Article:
Nowadays, the AIU keeps sharing cultural and educational values in France and the French speaking world. College studies are also proposed by a cursus on « Biblical and Jewish Humanities » through its Institut Européen Emmanuel Levinas and the Collège des Etudes Juives – Beth Hamidrach.
Interview with Jean-Claude Kuperminc, Director of AIU’s Library
Jguideeurope: Under what circumstances was the AIU’s Library created?
Jean-Claude Kuperminc: When l’Alliance was created in 1860, it immediately required documentation to understand the fate of the Jews she wished to defend throughout the world. Thus, she establishes a resource center which would quickly become a patrimonial and savant library, under the influence of the AIU’s first leaders. Among which Salomon Munk, Isidore Loeb, the Great rabbis Israël Levi and Zadoc Kahn, who are also key figures in Jewish studies in France. The library receives books, theses, brochures, both from rabbis and the academic world. She also acquires important collections which are the core of its wealth, thanks to the outstanding donation of a benefactor, Benjamin Louis Mayer Rothschild (not related to the famous family) : the Salomon Munk Funds, exceptional manuscripts by Samuele David Luzzatto, the Zadoc Kahn Funds and the Bernard Lazare Funds. In 1939, while it just settled in functional offices at 45 rue La Bruyère, the library already holds more than 50 000 documents.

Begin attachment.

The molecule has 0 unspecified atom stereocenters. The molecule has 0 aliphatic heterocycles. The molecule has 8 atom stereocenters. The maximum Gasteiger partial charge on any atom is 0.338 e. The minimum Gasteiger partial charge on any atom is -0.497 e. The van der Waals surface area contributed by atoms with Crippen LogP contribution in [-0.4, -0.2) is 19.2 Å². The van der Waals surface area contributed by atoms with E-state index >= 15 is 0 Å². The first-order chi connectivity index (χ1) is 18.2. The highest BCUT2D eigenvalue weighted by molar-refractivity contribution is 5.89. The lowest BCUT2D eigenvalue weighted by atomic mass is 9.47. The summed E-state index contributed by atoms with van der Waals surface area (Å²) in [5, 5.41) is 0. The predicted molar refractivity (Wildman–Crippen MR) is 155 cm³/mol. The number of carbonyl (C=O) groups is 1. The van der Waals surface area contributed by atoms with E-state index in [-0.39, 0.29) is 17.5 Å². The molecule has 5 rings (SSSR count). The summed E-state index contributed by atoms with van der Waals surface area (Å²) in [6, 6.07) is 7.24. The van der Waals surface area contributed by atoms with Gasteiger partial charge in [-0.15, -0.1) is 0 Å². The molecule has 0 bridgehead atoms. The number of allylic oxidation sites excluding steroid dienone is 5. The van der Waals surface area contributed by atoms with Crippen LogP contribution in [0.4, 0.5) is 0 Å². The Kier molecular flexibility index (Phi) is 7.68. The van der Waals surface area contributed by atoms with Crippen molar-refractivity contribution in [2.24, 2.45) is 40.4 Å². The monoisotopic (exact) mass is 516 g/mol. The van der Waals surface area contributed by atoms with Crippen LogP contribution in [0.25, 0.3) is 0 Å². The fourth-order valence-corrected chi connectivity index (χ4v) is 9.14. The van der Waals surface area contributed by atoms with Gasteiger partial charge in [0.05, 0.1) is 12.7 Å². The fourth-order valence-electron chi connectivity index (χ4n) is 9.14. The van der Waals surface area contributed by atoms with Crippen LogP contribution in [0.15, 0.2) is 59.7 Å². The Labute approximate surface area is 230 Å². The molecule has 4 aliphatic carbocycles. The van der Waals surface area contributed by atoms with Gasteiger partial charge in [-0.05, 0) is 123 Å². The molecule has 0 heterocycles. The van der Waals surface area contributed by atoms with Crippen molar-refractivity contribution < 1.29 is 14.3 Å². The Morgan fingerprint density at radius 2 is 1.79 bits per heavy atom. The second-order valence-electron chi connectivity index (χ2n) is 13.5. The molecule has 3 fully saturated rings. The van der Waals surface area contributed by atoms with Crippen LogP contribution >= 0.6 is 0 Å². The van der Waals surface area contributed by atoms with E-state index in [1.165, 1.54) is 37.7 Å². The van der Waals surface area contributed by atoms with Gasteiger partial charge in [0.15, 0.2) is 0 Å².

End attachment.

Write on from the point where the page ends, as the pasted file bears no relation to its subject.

During the war, it is occupied and plundered by the Nazis working for Alfred Rosenberg. The books and documents are taken to Frankfurt where they’re part of a gigantic Jewish library. Fortunately, it was recuperated the American troops at the end of the war. Between 1945 and 1955, many books are given back to the AIU. Part of the archives, which were stolen by the Nazis and taken again by the Soviets in 1945, only emerged at the end of the 20th century and reintegrated our shelves in 2000. We have called it the Moscow Funds of the AIU archives.
Between 1937 and 1989, the library is resettled at the ground floor of the courtyard of rue La Bruyère. A new building is created there in 1989. Unfortunately, the AIU must leave its private mansion in 2016.
Since then, the library welcomes its readers in one of its other historical locations, the former Ecole normale israélite orientale (ENIO) at 6 bis de la rue Michel-Ange, an address it left in 1937. Thus, we’ve come full circle. You can find on this link a movie presenting the library’s history in its former premises.
How many documents can be found at the library today and how do we have access to them?
It’s always hard to establish a detailed account. The library holds about 150 000 books, 3000 collections of newspapers, 1000 ancient manuscripts and 15 incunabulum works. She’s also the proud owner of 2 million items of archives of the AIU institution, essential for 19th and 20th century Jewish studies, particularly the Balkan, Mediterranean and Middle Eastern areas. Add to that 30 000 photos, movies, and sound recordings, then you’ll have an idea concerning the variety and importance of those collections.